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Excerpt from Theodosia and the Serpents of Chaos by Robin L. LaFevers, plus links to reviews, author biography & more

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Theodosia and the Serpents of Chaos

by Robin L. LaFevers

Theodosia and the Serpents of Chaos by Robin L. LaFevers X
Theodosia and the Serpents of Chaos by Robin L. LaFevers
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  • First Published:
    Apr 2007, 343 pages

    Paperback:
    May 2008, 352 pages

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Print Excerpt


“I just wanted to get a good look, Father. I am the shortest one in the room, you know.” To turn his attention from me back to the crate, I leaned forward and peered in. “What do you think she’s sent us this time?”

“Well, that’s what I’m trying to find out.” His voice was tinged with exasperation. Then luckily he forgot all about me as, with great ceremony, he reached into the crate and lifted out an absolutely fetching black statue of a cat: Bastet, the Egyptian fertility goddess.

The moment I laid eyes on it, I felt as if a parade of icy-footed beetles were marching down my spine. My cat, Isis, who’d been skulking under the workmen’s bench, took one look at the statue, meowed loudly, then streaked off for parts unknown. I shuddered. Once again Mother had sent us an artifact positively dripping with ancient, evil curses.

“Are you all right, Theo?” Nigel Bollingsworth, the First Assistant Curator, asked. “You’re not taking a chill, are you?”

He studied me in concern. Next to him, Fagenbush stared at me as if I were something nasty that Isis had dragged in. “No, Mr. Bollingsworth. I’m fine.”

Well, except for the black magic rolling off the new cursed object.

Of course, Mother never realized it was cursed. Nor did Father. Neither one of them ever seemed able to tell.

None of the assistant curators seemed to notice anything, either. Except for that rat Fagenbush. He eyed the statue with his face aglow and his long, bony fingers twitching. The problem was, he looked like that half the time, so it was hard to know if it was his reaction to the artifact or he was just being his own horrid self.

As far as I knew, I was the only one able to detect the black magic still clinging to the ancient objects. Therefore, it was up to me to discover the nature of this statue’s curse and how to remove it.

Quickly.

When Mother arrived tomorrow, she was sure to have loads of new artifacts with her. Even more crates would trickle in over the next few weeks. Who knew how many of those items would be cursed? I could be busy for months! The only good thing was that it would keep me out of Mother and Father’s way. They tend to get annoyed when I’m underfoot, and then begin talking of sending me off to school. This way, at least I’d be able to spend some time with Mum.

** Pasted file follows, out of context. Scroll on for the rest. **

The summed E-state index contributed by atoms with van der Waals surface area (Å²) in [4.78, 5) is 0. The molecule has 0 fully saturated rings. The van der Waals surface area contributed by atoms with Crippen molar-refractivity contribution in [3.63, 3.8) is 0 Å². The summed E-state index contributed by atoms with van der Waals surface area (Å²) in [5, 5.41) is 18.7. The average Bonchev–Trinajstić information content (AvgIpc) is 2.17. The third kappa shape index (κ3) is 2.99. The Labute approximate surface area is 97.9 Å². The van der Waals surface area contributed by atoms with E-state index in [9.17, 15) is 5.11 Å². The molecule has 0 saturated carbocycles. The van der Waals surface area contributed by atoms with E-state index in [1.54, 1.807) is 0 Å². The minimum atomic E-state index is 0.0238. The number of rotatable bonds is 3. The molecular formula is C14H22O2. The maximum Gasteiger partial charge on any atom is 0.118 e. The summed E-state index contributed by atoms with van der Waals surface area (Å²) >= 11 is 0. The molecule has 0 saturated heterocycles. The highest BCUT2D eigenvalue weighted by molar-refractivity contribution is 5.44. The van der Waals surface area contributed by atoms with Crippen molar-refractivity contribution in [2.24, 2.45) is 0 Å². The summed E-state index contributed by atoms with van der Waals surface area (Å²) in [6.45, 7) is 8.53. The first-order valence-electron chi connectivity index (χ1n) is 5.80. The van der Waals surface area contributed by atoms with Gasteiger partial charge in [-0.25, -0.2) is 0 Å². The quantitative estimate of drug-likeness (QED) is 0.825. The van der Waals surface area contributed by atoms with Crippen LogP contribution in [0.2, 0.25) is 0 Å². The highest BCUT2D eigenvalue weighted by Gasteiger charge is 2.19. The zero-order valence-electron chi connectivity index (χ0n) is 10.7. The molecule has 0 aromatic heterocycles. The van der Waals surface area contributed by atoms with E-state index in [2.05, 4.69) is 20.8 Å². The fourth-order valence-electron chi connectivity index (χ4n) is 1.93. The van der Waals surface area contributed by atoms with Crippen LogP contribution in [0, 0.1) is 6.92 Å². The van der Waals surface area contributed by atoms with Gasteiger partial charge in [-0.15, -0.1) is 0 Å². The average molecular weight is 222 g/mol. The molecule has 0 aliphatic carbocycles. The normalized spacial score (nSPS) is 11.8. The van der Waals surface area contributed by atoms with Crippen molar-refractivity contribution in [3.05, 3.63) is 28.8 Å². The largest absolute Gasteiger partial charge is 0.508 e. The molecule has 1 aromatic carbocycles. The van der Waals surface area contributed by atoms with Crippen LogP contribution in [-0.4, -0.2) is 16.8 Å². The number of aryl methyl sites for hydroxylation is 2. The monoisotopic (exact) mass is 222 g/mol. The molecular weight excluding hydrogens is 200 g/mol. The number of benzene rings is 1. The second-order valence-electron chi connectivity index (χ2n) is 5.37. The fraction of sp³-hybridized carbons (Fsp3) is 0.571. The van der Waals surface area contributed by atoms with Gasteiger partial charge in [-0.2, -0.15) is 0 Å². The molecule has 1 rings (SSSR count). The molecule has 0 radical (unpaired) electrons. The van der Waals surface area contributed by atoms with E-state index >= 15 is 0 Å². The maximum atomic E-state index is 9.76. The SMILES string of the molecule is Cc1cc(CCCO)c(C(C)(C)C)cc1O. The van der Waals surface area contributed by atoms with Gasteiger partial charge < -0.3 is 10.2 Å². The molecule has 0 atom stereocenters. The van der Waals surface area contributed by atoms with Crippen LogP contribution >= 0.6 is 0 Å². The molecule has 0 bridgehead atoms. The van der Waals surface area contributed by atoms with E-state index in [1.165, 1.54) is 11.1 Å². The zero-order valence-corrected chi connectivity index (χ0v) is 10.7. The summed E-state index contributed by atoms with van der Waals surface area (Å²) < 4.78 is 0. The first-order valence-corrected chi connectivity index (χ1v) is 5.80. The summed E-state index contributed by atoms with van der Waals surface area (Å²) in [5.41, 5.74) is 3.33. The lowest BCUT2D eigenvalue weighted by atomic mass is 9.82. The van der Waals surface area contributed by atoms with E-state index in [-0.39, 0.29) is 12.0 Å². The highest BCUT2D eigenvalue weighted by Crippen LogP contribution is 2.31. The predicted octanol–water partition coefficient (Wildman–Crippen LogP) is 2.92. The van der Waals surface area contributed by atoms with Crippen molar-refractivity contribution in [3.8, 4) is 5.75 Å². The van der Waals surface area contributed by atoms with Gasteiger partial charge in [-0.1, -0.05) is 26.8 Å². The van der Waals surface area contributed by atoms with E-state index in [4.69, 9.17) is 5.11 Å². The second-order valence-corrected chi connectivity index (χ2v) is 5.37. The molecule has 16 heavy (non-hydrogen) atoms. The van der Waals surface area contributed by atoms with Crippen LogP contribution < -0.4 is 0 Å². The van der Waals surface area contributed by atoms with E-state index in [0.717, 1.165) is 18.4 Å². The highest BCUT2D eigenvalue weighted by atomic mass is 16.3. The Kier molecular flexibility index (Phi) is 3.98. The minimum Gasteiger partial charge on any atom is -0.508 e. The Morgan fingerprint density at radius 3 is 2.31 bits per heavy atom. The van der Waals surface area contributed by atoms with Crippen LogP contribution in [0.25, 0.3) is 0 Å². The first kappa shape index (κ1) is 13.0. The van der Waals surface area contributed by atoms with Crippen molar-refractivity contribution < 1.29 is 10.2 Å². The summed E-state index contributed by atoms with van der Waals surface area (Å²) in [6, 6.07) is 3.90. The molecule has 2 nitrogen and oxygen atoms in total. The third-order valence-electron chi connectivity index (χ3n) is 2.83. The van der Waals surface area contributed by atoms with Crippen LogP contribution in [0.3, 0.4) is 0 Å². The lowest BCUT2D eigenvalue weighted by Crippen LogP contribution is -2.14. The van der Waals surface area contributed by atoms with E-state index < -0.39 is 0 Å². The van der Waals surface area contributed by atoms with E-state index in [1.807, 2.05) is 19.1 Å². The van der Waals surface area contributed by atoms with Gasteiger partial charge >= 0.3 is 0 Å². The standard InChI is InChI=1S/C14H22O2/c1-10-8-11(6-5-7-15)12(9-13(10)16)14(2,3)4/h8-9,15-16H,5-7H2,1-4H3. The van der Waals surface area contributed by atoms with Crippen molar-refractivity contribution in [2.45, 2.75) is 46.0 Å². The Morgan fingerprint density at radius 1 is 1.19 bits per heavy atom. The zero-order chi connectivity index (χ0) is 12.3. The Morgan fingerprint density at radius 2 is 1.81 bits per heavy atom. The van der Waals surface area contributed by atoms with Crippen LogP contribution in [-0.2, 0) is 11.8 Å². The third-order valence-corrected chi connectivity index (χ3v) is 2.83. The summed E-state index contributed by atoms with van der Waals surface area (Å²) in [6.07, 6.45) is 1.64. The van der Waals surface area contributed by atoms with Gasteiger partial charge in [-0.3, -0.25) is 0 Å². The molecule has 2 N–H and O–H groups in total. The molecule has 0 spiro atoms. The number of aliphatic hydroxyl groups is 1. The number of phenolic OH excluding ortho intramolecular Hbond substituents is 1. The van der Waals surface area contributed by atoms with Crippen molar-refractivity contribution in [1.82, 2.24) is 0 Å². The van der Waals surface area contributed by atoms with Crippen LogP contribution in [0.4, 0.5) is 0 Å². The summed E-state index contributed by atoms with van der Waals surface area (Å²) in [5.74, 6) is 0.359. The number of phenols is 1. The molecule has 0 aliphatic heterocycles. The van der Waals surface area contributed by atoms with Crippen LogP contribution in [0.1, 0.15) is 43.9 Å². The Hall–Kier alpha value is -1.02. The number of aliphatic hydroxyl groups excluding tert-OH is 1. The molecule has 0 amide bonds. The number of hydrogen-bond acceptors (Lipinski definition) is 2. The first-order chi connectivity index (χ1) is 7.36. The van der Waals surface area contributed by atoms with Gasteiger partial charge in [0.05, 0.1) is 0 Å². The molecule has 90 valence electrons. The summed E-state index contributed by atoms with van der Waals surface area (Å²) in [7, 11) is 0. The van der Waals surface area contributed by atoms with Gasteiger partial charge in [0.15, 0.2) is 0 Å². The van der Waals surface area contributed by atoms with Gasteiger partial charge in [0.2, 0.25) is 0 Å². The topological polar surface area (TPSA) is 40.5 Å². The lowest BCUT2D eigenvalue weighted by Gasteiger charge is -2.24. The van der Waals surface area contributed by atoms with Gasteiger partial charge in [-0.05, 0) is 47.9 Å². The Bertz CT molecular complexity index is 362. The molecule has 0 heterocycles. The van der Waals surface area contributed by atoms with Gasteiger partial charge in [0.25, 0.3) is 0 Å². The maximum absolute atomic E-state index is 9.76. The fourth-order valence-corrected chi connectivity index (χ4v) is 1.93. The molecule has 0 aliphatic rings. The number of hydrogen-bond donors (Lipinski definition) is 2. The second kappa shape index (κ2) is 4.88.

Still, while hunches and gut instinct were all well and good for a First Level Test, I had to be logical and scientific about this. I needed to conduct a Level Two Test as soon as possible.

My chance came when everyone had cleared out of the receiving bay and returned to their duties. Since I didn’t have any duties to return to, I was able to hang back unnoticed.

I went over to one of the shelves that lined the receiving area and took down a small, battered Canopic jar. It had come in badly damaged, and since it wasn’t particularly valuable, no one had taken the time to restore it. I had begun using it for collecting wax (old candle stubs, sealing wax, that kind of thing), which I used extensively in my Second Level Test. Wax is very good at absorbing heka, or evil magic.

I removed some of the wax bits from the jar and carefully set them in a circle around the base of the statue.

By dinnertime, the entire circle of wax bits was a foul greeny-black color. Drat! I don’t think the wax has ever turned dark that quickly before. Now I had to come back and conduct a Third Level Test. Unfortunately, in order to do that, I needed moonlight. Moonlight is the only way to make the inscribed curses visible to the human eye.

Of course, the only way to view something in moonlight is at night.

Excerpted from Theodosia and the Serpents of Chaos by R.L.LaFevres, Copyright © 2007 by R.L.LaFevres. Excerpted by permission of Houghton Mifflin Company. All rights reserved. No part of this excerpt may be reproduced or reprinted without permission in writing from the publisher.

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